From combat to the classroom: USCA reps talk veteran education

  • Posted: Saturday, May 17, 2014 12:01 a.m.
Staff photo by Maayan Schechter
Dr. Randy Plunkett of the Wounded Warrior Project, left, and USC Aiken’s Director of Veteran and Military Student Success Robert Murphy spoke about integrating military skills throughout higher education.
Staff photo by Maayan Schechter Dr. Randy Plunkett of the Wounded Warrior Project, left, and USC Aiken’s Director of Veteran and Military Student Success Robert Murphy spoke about integrating military skills throughout higher education.

AUGUSTA — Marine Corps veteran Robert Murphy said he believes in the power of higher education because attending college is one of the greatest decisions a veteran can make to help transition from the military into civilian life.

Murphy, director of Veteran and Military Student Success at USC Aiken, spoke on a panel as part of a two-day Aiken-Augusta Warrior Project National Symposium on Friday afternoon. The panel focused on veteran issues throughout higher education.

Murphy was joined by USCA Chancellor Dr. Sandra J. Jordan, Director Dr. Randy Plunkett of the Wounded Warrior Project Education Initiatives and Dean of Students for the TRACK program Mike Owens.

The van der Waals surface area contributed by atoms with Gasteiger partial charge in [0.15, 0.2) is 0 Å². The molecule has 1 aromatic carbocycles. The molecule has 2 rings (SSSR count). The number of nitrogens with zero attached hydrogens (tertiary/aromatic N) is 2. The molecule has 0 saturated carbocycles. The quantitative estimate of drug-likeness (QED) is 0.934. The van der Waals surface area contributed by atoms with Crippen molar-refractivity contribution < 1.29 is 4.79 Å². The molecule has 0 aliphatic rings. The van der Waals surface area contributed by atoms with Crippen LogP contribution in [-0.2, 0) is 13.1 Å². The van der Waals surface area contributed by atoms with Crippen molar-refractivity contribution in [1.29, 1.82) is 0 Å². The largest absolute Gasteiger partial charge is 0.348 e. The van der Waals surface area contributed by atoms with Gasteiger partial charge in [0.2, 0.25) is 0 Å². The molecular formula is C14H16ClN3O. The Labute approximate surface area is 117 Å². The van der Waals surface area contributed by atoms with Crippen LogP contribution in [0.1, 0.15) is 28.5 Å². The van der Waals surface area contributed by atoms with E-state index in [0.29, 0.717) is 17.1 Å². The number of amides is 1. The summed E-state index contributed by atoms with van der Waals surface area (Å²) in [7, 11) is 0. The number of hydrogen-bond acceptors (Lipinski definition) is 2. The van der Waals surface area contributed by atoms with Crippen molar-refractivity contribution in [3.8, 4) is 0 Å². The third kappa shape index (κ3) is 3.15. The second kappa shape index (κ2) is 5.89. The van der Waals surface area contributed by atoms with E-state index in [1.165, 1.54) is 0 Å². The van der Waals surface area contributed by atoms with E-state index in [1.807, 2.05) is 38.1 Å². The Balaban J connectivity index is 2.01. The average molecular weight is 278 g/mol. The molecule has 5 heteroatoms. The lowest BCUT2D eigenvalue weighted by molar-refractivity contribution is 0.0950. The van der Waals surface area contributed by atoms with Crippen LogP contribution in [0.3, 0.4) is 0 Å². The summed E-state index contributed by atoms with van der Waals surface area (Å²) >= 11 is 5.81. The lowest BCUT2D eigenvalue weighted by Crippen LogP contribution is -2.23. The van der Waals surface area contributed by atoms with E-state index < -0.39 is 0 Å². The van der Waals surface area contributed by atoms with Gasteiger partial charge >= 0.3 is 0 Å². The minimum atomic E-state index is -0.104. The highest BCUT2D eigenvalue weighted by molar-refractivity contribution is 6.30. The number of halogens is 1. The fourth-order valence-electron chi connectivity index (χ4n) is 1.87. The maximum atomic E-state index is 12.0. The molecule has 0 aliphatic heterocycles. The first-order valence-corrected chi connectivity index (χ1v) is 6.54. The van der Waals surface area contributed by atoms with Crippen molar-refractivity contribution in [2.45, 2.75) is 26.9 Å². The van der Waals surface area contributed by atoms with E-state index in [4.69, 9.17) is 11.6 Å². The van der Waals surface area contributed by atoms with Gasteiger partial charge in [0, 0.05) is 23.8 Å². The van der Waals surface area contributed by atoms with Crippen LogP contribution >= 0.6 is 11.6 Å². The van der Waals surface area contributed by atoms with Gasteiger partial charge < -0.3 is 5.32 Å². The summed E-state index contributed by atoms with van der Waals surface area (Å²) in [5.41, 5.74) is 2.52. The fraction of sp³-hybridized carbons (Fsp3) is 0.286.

Both Roberts and Jordan touched on the G.I. Bill and also what challenges are facing those who served on a battlefield and who now sit at a desk. Despite the challenges, Murphy said USCA has made great strides to connect with veterans about going to college.

“We are a military-friendly institute because our veteran students say we are,” Murphy said of USCA. “This we can never discount. We are here calling the ones who are out (currently serving) about what’s going on out there, what’s working and what’s not working. Word-of-mouth is a very powerful tool.”

The panel also touched on the structure and general knowledge of the G.I. Bill. The bill was created for veterans, originally those returning from World War II, to provide a range of benefits including tuition payment and living expenses.

Jordan said universities nationwide are stepping up to talk with veteran and military students about benefits, but there’s still room for improvement.

“Veterans do not come with one standard set of needs; it’s true across the board, certainly in education,” Jordan said. “Veterans who are emerging from the military without academic preparation to move into college have some preparation, but feel they have other obstacles in their way that require attention before returning to college. I’m not sure it’s a misunderstanding of how ready they (universities) are to help address veteran and military-student issues. Universities are really stepping up, but it’s (G.I. Bill) not well known yet.”

For more information about USCA’s Veteran and Military Student Success program, visit www.web.usca.edu/vmssc.

Maayan Schechter is the local government reporter with Aiken Standard. An Atlanta native, she has a mass communications-journalism degree with the University of North Carolina Asheville. Follow her on Twitter @MaayanSchechter.

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